Medial malleolus is a projection of tibia bone and along with lateral malleolus forms the socket of the ankle joint where talus articulates. There are three malleoli in the ankle. The medial and the posterior arise from the tibia.
A fracture is a break in the continuity of the bone and is usually caused by force beyond the strength of the bone.
Fracture of medial malleolus is a common ankle injury.
Actually, fractures of medial malleolus are part of the spectrum of malleolar fractures and another ankle injuries. It rarely occurs in isolation and is often accompanied by fracture of lateral malleolus [most common] or posterior malleolus or ligament injury.
Diagnosis and management of the fracture of the medial malleolus and other malleolar injuries are discussed in detail in the following article.
The present would discuss an x-ray of fracture of the medial malleolus.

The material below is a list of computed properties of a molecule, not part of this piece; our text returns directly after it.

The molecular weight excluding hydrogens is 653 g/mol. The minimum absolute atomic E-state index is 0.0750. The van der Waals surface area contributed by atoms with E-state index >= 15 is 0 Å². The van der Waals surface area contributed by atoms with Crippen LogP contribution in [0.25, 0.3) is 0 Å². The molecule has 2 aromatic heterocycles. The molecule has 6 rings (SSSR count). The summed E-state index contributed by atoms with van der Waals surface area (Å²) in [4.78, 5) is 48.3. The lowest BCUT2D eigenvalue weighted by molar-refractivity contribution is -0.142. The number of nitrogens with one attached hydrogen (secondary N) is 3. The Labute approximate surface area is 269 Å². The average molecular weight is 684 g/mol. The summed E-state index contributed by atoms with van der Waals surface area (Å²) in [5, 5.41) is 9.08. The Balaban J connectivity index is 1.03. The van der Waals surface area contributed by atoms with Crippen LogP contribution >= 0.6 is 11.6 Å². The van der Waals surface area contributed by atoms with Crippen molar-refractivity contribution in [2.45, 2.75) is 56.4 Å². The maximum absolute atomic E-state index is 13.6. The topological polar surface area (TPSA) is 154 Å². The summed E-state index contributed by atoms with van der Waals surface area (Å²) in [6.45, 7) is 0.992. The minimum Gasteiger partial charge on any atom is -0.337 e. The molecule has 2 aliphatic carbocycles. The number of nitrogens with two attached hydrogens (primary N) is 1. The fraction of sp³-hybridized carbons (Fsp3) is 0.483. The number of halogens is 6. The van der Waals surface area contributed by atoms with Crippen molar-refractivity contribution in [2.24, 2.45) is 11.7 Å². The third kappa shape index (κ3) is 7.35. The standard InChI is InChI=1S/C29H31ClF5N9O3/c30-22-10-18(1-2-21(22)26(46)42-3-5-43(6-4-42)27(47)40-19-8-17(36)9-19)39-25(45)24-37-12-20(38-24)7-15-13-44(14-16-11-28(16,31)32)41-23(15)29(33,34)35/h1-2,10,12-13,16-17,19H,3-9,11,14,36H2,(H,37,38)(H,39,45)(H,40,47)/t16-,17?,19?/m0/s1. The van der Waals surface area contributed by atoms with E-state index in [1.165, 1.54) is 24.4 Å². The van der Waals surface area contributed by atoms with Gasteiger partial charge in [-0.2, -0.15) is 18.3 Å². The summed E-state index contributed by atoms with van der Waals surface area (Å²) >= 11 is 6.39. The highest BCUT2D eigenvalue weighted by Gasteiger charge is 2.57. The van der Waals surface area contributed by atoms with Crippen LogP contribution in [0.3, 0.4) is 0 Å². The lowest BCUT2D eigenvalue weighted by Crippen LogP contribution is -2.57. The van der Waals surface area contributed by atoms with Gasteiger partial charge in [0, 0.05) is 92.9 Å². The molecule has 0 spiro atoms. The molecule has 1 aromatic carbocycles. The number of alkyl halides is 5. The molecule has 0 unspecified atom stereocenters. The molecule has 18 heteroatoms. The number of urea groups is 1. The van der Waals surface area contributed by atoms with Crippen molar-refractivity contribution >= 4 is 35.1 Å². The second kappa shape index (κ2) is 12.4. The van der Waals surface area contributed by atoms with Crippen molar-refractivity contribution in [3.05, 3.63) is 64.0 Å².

The fracture is not displaced and the ankle joint is not subluxed.
The x-ray shows a fractured medial malleolus.
Like other fractures, treatment depends upon many factors which are injury related and patient related. These are the presence of a concomitant fracture of the fibula, amount of displacement of fracture fragments, the age of the patient and demands and expectation of the patient.
The treatment of the medial malleolus fracture can be nonoperative or operative.
Nonoperative treatment or conservative treatment consists of immobilization in below knee or short leg casts. In some cases, where initial injury has led to substantial swelling, the patient may be given a temporary splint first.
After splinting, the swelling is allowed to reduce before a definitive cast is given.
Nonoperative treatment is mostly done in cases of undisplaced fractures or patients with very low functional demands.
A fractured medial malleolus would take around 4-6 weeks to unite.
Following is a fracture fixed with screws.
Fractures of medial malleolus have a very good prognosis when these are treated appropriately.
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